How studying foreign languages affects your native tongue.
I'eell be boch ... bud you steell won' unnestan' me.
This is Sandra Tsing Loh with The Loh Down on Science, saying … ever studied a second language?
Our brains learn by seeking familiar patterns. Say you're an American studying German. That accent ... You see the letter V, but you pronounce it F. Confusing!
Eventually, your Vs might fall into some in-between pronunciation. You end up sounding different ... in your native language. (Imagine Caleefonia'ss govenah speaking German with an American accent.) Linguists call it "phonetic drift."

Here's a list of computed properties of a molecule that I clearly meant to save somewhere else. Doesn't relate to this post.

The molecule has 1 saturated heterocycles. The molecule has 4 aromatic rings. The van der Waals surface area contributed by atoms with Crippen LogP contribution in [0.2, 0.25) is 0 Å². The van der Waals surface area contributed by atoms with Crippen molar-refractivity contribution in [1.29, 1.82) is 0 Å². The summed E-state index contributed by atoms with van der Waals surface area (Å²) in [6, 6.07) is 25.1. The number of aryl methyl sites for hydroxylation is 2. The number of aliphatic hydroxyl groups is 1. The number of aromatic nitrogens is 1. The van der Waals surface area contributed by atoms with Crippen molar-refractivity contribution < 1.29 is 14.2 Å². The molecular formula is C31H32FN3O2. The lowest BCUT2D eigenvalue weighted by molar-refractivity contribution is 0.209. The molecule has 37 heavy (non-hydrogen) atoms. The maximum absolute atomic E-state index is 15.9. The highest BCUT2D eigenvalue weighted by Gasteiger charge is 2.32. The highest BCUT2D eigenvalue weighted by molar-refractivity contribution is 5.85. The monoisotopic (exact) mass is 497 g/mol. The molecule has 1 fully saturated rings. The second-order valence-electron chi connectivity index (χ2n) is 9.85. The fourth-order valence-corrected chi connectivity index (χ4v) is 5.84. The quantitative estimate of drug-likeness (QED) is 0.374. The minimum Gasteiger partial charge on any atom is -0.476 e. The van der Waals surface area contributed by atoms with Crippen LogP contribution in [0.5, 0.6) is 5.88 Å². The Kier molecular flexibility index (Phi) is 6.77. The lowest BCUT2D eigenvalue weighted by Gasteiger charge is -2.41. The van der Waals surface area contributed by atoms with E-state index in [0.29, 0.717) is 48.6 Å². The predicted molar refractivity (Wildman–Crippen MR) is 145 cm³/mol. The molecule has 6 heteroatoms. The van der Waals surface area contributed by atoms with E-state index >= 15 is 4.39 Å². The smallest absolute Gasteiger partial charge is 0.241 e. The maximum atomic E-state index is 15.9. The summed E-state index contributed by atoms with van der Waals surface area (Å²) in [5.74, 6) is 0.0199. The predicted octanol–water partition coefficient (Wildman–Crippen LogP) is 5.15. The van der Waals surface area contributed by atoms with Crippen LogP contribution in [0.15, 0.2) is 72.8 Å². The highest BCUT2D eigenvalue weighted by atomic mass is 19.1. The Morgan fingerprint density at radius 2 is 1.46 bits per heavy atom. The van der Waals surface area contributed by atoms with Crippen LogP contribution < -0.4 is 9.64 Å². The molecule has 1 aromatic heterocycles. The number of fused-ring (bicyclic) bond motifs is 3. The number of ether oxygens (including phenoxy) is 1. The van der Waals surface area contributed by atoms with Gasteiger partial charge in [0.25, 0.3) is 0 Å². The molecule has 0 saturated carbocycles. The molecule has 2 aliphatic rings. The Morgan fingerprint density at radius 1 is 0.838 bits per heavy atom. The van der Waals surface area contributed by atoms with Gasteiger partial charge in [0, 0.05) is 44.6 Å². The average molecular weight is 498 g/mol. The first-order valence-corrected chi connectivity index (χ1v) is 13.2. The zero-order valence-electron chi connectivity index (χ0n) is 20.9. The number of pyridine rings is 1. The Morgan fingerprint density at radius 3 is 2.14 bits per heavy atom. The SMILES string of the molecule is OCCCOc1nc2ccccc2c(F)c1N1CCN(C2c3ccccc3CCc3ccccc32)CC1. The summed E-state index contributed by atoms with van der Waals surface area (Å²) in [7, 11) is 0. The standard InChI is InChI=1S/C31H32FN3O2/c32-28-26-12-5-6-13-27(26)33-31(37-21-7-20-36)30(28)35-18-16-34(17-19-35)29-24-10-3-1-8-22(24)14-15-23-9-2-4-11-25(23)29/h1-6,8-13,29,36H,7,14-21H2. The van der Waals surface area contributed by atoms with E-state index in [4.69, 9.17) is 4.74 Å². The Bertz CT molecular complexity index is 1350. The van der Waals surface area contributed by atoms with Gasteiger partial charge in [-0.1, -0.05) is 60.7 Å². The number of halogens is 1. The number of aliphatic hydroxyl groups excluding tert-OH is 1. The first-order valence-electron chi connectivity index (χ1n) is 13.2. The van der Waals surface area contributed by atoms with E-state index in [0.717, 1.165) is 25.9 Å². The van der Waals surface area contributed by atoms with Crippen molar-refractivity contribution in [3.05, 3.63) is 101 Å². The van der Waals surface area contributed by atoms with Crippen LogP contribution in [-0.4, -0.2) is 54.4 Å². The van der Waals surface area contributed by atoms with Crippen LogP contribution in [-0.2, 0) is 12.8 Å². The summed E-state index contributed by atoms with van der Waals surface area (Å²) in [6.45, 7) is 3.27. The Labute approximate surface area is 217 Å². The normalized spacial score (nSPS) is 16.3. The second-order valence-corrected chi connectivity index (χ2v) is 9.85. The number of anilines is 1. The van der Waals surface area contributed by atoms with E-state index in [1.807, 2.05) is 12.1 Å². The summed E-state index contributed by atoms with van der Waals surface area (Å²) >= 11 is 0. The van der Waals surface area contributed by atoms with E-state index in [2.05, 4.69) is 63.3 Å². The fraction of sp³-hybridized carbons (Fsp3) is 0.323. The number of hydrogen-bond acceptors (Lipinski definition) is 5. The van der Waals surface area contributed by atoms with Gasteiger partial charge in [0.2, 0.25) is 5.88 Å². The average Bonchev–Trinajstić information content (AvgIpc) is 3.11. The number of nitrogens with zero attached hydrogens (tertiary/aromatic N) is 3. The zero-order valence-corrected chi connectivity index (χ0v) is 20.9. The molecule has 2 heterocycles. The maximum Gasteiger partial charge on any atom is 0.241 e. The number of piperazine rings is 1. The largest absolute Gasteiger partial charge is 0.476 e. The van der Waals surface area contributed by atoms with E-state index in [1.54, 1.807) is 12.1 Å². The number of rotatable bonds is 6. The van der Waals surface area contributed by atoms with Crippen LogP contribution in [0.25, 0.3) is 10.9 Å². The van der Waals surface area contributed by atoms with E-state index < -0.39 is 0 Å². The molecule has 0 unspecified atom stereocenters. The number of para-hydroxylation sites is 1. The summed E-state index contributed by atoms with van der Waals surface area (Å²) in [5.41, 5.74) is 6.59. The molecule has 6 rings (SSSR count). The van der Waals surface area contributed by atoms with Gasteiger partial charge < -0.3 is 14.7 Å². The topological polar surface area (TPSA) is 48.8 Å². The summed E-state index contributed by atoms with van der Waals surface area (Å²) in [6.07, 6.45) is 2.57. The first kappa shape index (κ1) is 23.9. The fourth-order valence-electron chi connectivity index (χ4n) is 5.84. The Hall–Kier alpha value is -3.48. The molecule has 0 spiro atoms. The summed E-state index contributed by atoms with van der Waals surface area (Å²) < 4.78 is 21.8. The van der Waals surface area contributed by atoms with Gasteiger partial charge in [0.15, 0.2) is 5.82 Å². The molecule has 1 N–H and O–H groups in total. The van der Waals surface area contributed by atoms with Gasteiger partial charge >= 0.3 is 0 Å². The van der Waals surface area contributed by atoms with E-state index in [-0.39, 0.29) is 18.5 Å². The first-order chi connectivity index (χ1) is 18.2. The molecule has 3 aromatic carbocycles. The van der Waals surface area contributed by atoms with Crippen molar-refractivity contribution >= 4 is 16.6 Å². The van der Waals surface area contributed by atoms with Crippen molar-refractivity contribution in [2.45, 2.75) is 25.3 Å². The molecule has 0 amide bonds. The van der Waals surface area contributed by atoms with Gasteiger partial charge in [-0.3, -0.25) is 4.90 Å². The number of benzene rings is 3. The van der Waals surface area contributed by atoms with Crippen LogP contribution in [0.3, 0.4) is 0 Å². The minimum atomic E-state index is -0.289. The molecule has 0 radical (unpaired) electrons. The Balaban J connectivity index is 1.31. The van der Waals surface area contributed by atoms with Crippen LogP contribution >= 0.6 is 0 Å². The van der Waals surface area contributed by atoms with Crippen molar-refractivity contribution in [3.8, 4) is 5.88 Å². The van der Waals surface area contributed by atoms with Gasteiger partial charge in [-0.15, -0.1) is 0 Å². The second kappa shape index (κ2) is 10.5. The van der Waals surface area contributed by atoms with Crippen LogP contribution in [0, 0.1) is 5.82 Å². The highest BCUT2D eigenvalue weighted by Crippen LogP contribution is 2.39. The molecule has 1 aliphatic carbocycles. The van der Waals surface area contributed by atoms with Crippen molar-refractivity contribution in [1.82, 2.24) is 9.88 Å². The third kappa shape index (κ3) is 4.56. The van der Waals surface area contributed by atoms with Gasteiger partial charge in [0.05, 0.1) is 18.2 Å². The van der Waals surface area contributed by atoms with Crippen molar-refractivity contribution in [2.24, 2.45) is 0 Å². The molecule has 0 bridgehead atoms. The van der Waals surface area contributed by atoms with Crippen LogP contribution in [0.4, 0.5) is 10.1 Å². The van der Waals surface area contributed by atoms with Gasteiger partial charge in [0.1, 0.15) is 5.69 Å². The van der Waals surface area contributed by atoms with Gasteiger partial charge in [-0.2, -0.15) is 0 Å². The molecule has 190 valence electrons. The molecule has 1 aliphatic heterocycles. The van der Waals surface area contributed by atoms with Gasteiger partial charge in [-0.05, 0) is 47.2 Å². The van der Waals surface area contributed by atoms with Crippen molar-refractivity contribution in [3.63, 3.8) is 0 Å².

What if nothing looks familiar?
Berkeley linguist Charles Chang analyzed twenty Americans studying introductory Korean. Naturally, their Korean sounded horribly American. But oddly, after only one week of study, their English started sounding ... Korean!
Those languages have completely unrelated alphabets, so Chang thinks the pattern matching is not just visual, but at some more fundamental level.
Which might explain our California governor never dubs his own films in German. Because what Austrian audience would accept Ich werde zuruck kommen ... dude?
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